Today’s kids spend almost eight hours a day in front of screens – at home, at school and elsewhere. They see advertising during those hours, but what, and how much? To find out, Heart & Stroke turned to Dr. Monique Potvin Kent, an expert on food and beverage marketing and children’s nutrition. She’s a researcher at the School of Epidemiology, Public Health and Preventive Medicine at the University of Ottawa’s Faculty of Medicine.
Looking at a one-year period (June 2015 – May 2016), she reviewed the top 10 most popular websites for children (ages 2 – 11) and adolescents (ages 12 – 17). She determined the volume of food and beverage advertising and carried out a nutritional analysis of the products.
The research showed that in one year, children viewed more than 25 million food and beverage ads on their favourite websites. Of these ads, over 90% were for unhealthy foods high in fat, sodium, or sugar. (To classify the nutrient content of the foods and beverages, Dr. Potvin Kent used a model developed by the Pan American Health Organization.) The most frequently advertised product categories on children’s favourite websites are restaurants, cakes, cookies, ice cream and cereal, according to the research.
The most frequently advertised food and beverage product categories on teens’ favourite websites are cakes, cookies and ice cream, cereal, restaurants and sugar sweetened beverages.
We asked Dr. Potvin Kent to reflect on what she found.
What surprised you most about these results?
The sheer volume of the food and beverage ads online was surprising. The numbers are very high compared to what you see in TV advertising. With TV, there are regulations about how many ads you can show in a 30-minute program or a 60-minute program. With digital advertising on the Internet, there is no upper threshold.
Do you think parents are aware of how many messages their kids are seeing?
Absolutely not! Digital media is different than television. With television, the parent is often in the room or within earshot. When kids are online, parents are not always at their sides and, with tablets and smartphones, the screen is small and only visible to the user.
Even at school, when children are online for educational purposes, they are seeing unhealthy food and beverage advertising. For example, one of the top 10 sites for kids (and for teens) in my research was an educational site called coolmath-games.com. I asked my 11-year-old son if he ever went on that site and his response was, “Oh yeah, we go to that site all the time. It’s one of the rewards in class if you’re done your work quickly.”
Teachers are probably not aware of the magnitude of digital unhealthy food and beverage advertising on some educational sites. You can sometimes bypass this advertising by paying a membership fee to the site but I’m not sure if this is occurring in public schools.
How is this onslaught of marketing affecting kids?
Unhealthy food and beverage marketing is having a big impact on children’s health. We know from extensive research that food advertising influences children’s obesity rates, their food preferences and their food intake.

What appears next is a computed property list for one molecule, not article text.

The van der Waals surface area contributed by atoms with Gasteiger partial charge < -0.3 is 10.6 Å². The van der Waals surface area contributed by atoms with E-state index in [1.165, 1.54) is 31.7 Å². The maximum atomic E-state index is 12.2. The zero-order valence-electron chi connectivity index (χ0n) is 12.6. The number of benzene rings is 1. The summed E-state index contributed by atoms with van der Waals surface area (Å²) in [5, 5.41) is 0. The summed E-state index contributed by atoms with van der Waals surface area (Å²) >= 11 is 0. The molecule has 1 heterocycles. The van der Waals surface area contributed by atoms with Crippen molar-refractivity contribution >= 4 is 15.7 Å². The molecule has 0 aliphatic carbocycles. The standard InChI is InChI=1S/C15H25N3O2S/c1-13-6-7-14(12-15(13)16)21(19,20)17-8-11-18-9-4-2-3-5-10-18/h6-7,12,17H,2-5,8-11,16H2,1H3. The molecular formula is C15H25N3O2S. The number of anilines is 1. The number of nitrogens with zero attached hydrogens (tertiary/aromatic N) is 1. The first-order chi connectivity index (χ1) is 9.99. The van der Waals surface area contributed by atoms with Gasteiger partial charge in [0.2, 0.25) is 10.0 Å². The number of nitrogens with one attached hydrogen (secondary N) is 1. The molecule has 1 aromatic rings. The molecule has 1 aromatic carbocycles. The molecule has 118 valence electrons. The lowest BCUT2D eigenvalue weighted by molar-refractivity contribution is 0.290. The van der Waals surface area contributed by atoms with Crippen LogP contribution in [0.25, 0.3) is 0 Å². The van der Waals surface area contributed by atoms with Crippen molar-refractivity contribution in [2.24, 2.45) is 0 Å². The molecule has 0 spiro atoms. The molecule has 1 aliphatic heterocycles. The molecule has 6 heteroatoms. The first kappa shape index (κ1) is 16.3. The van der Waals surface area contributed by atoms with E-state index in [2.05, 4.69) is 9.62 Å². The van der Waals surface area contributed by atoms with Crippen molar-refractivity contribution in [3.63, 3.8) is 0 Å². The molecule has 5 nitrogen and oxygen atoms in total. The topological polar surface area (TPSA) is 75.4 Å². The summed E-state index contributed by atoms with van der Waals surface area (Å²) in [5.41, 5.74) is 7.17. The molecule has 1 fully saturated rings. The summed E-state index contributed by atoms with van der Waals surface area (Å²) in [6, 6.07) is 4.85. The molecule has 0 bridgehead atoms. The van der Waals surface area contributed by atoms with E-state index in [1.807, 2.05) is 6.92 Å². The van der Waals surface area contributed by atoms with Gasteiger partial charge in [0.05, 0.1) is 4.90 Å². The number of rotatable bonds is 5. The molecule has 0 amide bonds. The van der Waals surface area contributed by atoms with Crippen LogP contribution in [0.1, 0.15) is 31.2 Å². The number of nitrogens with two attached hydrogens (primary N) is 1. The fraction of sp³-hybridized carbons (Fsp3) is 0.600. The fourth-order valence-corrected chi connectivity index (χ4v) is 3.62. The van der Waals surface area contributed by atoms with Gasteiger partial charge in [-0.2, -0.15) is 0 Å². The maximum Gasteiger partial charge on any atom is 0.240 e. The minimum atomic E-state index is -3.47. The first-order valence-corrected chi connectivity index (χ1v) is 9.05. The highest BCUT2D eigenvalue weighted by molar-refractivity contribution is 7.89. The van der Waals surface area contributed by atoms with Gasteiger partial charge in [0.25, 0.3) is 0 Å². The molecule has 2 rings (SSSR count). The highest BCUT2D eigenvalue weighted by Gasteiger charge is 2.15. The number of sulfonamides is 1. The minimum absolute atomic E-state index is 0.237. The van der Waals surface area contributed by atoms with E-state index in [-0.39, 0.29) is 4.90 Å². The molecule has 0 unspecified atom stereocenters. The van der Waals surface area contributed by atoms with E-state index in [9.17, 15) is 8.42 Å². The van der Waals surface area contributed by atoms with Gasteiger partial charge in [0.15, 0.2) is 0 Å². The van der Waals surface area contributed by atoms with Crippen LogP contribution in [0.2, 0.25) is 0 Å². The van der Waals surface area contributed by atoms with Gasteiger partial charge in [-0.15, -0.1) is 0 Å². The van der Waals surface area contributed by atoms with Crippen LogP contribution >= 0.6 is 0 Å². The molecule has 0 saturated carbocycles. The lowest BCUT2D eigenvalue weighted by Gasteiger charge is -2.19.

Proportion of ads on kids’ favourite websites that promoted unhealthy foods high in fat, sodium, or sugar.
Food advertising also influences their requests for specific food products I think all parents can relate to that. My son asked me to buy Fruit by the Foot, a product heavily marketed to children on television, almost every day for three years! He’s given up — thank goodness.
This is one of the reasons I got into this line of research, seeing the impact it had on my own children.
Online advertising brings new formats such as interactive games and activities. How effective are these?
The research shows that they’re tremendously effective. Children — including teens — often don’t realize they’re being marketed to. Companies do a great job of blending marketing with entertainment. If a company can get a child to play an advergame for seven minutes, that’s seven minutes to immerse the child in their brand. A television commercial is only 15 or 30 seconds.
Advertisers can also get kids to market to their friends by sharing their scores from video games, or inviting friends to come to the site. I think a lot of these techniques are flying under the radar of even the most sophisticated child or teen.
I don’t like to place the burden on parents. They have a tough job already.
It’s important to remember that advertising today is not like advertising in the 60s, 70s or 80s. Our behaviour is continuously tracked online and, as a result, companies can target ads specifically to us. That means that based on where your child has been online, what they’ve clicked on, what contests they’ve entered, data is being collected on them. There is a recommendation in Canada that companies should not track children’s online behaviour, but there is no oversight.
What advice would you give to parents?
I don’t really like to place the burden on parents. They have a tough job already. If we change policy at a higher level, then it trickles down and it makes life easier for parents. So I would urge parents to support restrictions on food marketing to children. That’s the number one thing. Restricting marketing to kids is a policy that really does support parents. Parents can’t do it on their own; schools can’t do it on their own. Having federal, provincial and municipal level policies on food and beverage marketing — that’s going to have a real impact. Anything that makes a parent’s job easier is a good thing.
- Read the Report on the Health of Canadians on the health of Canadians.
- Find tips and information on raising healthy kids.
Top 10 websites preferred by children (age 2 – 11) in study
Top 10 websites preferred by teens (age 12 – 17) in study
- How has food and beverage marketing affected your family? Share your story with @TheHSF #Marketing2Kids